POMEROY — The silence of the Rock Springs Fairgrounds for the past year will be broken by this time next week.
Carnival rides will be going into place on the midway, exhibitors and concessionaires will be hustling about getting ready for a busy week, animals will be moving into the barns, and all the buildings empty for the past year will be filling up with things for fairgoers to buy, to be educated about, or just to see, as the week kicks into full gear for the 149th Meigs County Fair on the Rock Springs Fairgrounds.
A highlight of opening day will be the 3 p.m. dedication of the new Ridenour Family Livestock Arena.
A major donation from the Ridenours who have been active in fair activities for the past 50 years made it possible for the Meigs County Fair Board to move forward on replacing the old livestock ring built in the 1970s.
The new facility is 60 x 100 feet, nearly twice the size of the old show ring. It features a drive-through weigh-in area, a champion alley for animals at one end, portable bleachers, special lighting, a fire alarm system, and a nice office building for the Meigs County Junior Fair Board.
While the show ring, being the newest structure on the fairgrounds, will be taking center stage at the fair featuring today’s accomplishments, the old log cabin built in 1814 and moved to the fairgrounds where it was reconstructed in 1987, will be telling a story of the lifestyle of Meigs County’s early settlers.
The two-room cabin with a stone fireplace and a narrow stairway leading to an attic was the homestead of the Edward Foster family, one of Meigs County’s pioneer families. It was built on land owned by Jacob Goeglein, ancestor of the late Fred Geoglein, a longtime fair board member.
Once the cabin was dismantled and reconstructed on the fairgrounds, period furnishings for it were donated by the Goeglein family.
Every year at fair time the cabin is open to the public where programs relating to the lifestyle of Meigs County’s early settlers is provided through programming and display of paraphernalia and photographs by the Meigs County Historical Society.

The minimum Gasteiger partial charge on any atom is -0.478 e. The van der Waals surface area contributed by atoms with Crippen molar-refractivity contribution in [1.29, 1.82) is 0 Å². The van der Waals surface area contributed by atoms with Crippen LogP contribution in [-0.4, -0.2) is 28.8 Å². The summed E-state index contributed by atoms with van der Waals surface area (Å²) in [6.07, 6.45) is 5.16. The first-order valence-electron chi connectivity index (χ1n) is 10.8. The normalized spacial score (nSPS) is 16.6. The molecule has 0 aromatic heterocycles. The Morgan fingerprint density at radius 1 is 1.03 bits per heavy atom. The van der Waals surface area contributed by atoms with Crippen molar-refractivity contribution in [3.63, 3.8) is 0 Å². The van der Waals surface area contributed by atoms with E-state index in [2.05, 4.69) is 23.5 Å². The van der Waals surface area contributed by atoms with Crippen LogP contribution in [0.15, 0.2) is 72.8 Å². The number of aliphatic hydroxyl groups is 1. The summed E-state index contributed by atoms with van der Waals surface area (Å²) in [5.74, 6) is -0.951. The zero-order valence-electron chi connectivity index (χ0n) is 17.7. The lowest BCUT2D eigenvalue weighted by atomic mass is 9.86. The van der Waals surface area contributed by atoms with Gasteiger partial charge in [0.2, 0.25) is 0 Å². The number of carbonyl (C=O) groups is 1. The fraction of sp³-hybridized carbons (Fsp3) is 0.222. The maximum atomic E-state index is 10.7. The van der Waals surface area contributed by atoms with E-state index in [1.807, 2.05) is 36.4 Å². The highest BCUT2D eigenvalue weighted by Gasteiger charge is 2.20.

Harness horse racing has been a perennial favorite for Meigs County fairgoers for years. This year for the first time in decades, pari-mutuel wagering on the horse races will be returning to make it more exciting for some.
This year ‘s races, for years held on Saturdays, will be moved to Thursday afternoon with racing to start at noon. The program lists classes for 10 to 13 races for pacers and trotters with two of those classes being designated as “free for all.”
Horse racing has been a popular sport in Meigs County for longer than the fair has existed. History tells of horse races on country roads in colonial times, of racing on dusty roads in the Laural Cliff area and taking place in the Rock Springs community in days long before the oval track was constructed.
While the Meigs County Fair is observing its 149 anniversary this year, not all of the fairs were held on the Rock Springs fairgrounds. nor were fairs held every year. The first fair was actually held in the Laurel Cliff Community in 1853 and after about five years there was moved to Racine for a time, before eventually settling in the Rock Springs community.
The stately old grandstand from which racing enthusiasts still watch the action was designed by Lore Davis and built in the late 1880s following the end of the Civil War.
It is unique among all others in the state of Ohio in that it is designed as a half-moon on the first turn of the oval half-mile track.
In 1983, the grandstand was listed on the National Register of Historic Places.
Over the years, improvements have been made by the Meigs County Fair Board to preserve and stabilize the unique structure which is so much a part of Meigs County’s history.